Above, a child being treated for the effects of polio – before the vaccine was introduced in the 1950s, thousands of children were crippled by polio each year in the UK “48-22_3802(3)” by FDR Presidential Library & Museum is licensed under CC BY 2.0 

Since then, a more specific vaccine was developed and smallpox has been eradicated from the population of the world. Polio is another success story where poliomyelitis (a devastating condition that can result in paralysis) remains only in a few countries. Furthermore, closer to home, measles, mumps and rubella are thankfully relatively rare

But what is a virus? A virus is an infectious agent that is composed of a capsid, or coat, made mostly of proteins. The proteins on the surface are known as antigens.  Within the coat or capsid is the genetic material, which can be made of DNA (like the genetic material in human cells) or RNA (e.g. as in HIV). The virus binds to the cells of the infected animal (the host) and then enters them and uses host proteins to generate new coat proteins from its own genetic material, along with other proteins that are needed for the virus to reproduce itself. 

A terrible beauty: artistic impression of a coronavirus.

Vaccinations rely on the immune system of the host (animal) responding to the vaccine and thus becoming vaccinated. How? The vaccine raises an immune response from the host. This means, for example in the case of a human, the vaccine alerts the immune system and encourages it to respond to the foreign substance by making antibodies that are suitable for fighting the virus.

These antibodies specifically recognise the proteins on the surface of the virus and so can tackle the infection and prevent further spread.  Most vaccines provide either: a weakened version of the virus (known as attenuated); an inactivated virus that lacks any active genetic material but contains the coat proteins; or materials from the coat alone.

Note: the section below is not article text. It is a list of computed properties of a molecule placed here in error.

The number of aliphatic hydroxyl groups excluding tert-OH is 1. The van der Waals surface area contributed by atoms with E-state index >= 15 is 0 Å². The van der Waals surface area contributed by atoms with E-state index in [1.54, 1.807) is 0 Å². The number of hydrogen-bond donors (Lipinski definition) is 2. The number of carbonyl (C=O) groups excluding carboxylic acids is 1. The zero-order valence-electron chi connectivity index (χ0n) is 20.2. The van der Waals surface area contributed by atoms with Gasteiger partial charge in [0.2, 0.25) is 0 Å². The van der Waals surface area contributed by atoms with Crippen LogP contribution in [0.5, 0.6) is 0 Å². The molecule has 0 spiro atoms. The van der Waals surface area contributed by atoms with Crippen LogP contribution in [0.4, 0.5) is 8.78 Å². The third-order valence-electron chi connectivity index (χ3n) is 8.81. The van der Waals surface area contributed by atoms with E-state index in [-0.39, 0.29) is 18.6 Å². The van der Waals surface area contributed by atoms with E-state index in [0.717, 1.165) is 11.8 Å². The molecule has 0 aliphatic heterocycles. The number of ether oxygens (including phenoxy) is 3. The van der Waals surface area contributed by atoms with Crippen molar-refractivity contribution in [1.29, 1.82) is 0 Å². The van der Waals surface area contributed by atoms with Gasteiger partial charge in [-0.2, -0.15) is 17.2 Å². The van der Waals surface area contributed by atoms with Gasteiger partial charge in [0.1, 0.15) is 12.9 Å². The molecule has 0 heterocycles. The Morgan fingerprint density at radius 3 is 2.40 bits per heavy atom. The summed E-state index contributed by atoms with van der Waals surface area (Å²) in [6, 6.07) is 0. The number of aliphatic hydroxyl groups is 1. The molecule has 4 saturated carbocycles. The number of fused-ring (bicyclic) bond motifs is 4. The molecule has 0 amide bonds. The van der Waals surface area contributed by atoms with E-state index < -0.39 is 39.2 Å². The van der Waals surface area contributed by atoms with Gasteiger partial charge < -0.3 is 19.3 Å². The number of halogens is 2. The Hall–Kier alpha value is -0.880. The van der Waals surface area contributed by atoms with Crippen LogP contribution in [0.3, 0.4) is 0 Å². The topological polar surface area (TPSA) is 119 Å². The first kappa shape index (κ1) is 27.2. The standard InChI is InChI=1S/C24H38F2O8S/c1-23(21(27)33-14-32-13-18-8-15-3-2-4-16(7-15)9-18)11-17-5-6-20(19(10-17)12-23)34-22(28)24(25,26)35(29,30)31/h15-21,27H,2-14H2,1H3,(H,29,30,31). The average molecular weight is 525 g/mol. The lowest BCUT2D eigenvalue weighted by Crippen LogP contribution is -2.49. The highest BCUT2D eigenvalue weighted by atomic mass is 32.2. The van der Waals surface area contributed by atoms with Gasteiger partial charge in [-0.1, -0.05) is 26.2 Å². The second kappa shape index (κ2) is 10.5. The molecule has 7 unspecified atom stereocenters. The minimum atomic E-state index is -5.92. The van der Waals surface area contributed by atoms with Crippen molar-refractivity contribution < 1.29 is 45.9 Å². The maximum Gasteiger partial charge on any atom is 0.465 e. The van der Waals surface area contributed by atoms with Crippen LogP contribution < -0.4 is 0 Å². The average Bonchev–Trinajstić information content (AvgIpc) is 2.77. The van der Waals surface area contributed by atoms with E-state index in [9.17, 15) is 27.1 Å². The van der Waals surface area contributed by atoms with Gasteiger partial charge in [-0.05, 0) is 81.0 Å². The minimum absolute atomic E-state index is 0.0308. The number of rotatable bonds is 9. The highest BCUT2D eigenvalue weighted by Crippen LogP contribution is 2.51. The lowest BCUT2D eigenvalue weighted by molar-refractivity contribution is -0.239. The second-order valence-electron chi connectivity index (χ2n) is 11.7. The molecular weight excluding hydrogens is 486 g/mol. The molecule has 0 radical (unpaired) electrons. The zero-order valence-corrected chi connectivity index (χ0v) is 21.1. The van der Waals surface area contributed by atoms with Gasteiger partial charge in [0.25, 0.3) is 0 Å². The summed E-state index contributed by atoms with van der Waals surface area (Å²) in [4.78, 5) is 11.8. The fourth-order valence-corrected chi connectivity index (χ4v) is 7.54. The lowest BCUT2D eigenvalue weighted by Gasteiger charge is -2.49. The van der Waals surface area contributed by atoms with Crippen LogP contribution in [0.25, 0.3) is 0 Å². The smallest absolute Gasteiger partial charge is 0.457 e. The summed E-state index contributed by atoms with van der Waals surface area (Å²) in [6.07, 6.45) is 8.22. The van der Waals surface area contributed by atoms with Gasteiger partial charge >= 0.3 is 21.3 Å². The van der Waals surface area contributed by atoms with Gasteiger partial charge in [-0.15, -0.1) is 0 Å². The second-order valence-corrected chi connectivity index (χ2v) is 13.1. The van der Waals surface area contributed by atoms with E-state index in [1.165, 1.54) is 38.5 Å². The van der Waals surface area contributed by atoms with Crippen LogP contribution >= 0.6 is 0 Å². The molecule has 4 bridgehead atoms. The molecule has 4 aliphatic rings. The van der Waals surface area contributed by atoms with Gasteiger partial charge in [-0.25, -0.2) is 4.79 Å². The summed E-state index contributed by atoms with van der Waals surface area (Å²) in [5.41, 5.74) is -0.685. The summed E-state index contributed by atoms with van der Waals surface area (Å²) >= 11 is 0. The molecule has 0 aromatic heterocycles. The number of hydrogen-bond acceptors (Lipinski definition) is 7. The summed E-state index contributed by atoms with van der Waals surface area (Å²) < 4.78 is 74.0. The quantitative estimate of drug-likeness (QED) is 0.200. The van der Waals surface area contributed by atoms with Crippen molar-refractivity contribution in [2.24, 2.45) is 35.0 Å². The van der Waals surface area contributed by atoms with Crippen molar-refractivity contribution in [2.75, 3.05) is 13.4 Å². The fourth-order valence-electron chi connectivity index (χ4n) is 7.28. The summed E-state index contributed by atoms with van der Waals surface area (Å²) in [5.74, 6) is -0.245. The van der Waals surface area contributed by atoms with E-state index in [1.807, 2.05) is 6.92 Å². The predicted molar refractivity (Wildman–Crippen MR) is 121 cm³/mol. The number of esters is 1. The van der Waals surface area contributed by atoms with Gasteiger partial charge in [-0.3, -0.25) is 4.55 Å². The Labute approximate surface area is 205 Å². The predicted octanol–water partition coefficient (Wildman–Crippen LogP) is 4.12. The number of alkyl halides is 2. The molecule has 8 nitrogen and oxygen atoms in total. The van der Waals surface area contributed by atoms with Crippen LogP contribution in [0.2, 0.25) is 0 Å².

These antigens are what the immune system can respond to. Some vaccines require “adjuvants”. These are additional materials added to the vaccine to try to provoke a suitable immune response, which may otherwise be weak and ineffective. 

Science has provided us with the best protection we can get against the virus. Photo by CDC on Unsplash

More recently, new vaccines have been developed and introduced for Covid that utilise the RNA message (mRNA) that can be converted into a protein by the host. This enables vaccination without the use of any virus, but using only the message needed to produce the antigen itself. This advance has been made possible by the advent of lipid nanoparticles that provide a protective capsid for delivery.

Importantly, an RNA vaccine cannot alter a person’s DNA. The mRNA delivered provides the message needed to produce a specific protein – that of the coat protein antigen known as the “spike protein”. It cannot be converted into DNA in humans or other mammals.

“There is an idea that those who are vaccinated shed the virus… this is not possible”

A major area of misinformation is the idea of those being vaccinated shedding the virus. This is not possible. As explained above, those who have been vaccinated, either by conventional inactivated virus, or by mRNA vaccine, mount an immune response to the antigen spike protein. This means that if the individual is exposed to the actual virus they will mount an immune response to this specific protein. Those vaccinated, therefore, produce antibodies. 

They do not produce the virus, nor even make excess spike protein that can affect anyone else.

So, how can we tell the difference between a scientific fact and misinformation? Well, it can be difficult, especially when posts on social media appear to be such an authority on issues relating to health. Perhaps the best way to assess online assertions is to apply the principles of the “fair test”. All scientific work must be peer-reviewed and any scientific study must have been conducted with controls and been repeated to ensure reproducibility of the findings (the “fair test”). Credible claims should, therefore, always be backed up by checkable, reputable sources – i.e. peer-reviewed professional publications, replete with links to the scientific data.  

Certainly, all click bait headlines, random quotes, interviews, or anecdotal heasay like: “I know a person who knows a nurse who said…” should be considered with caution.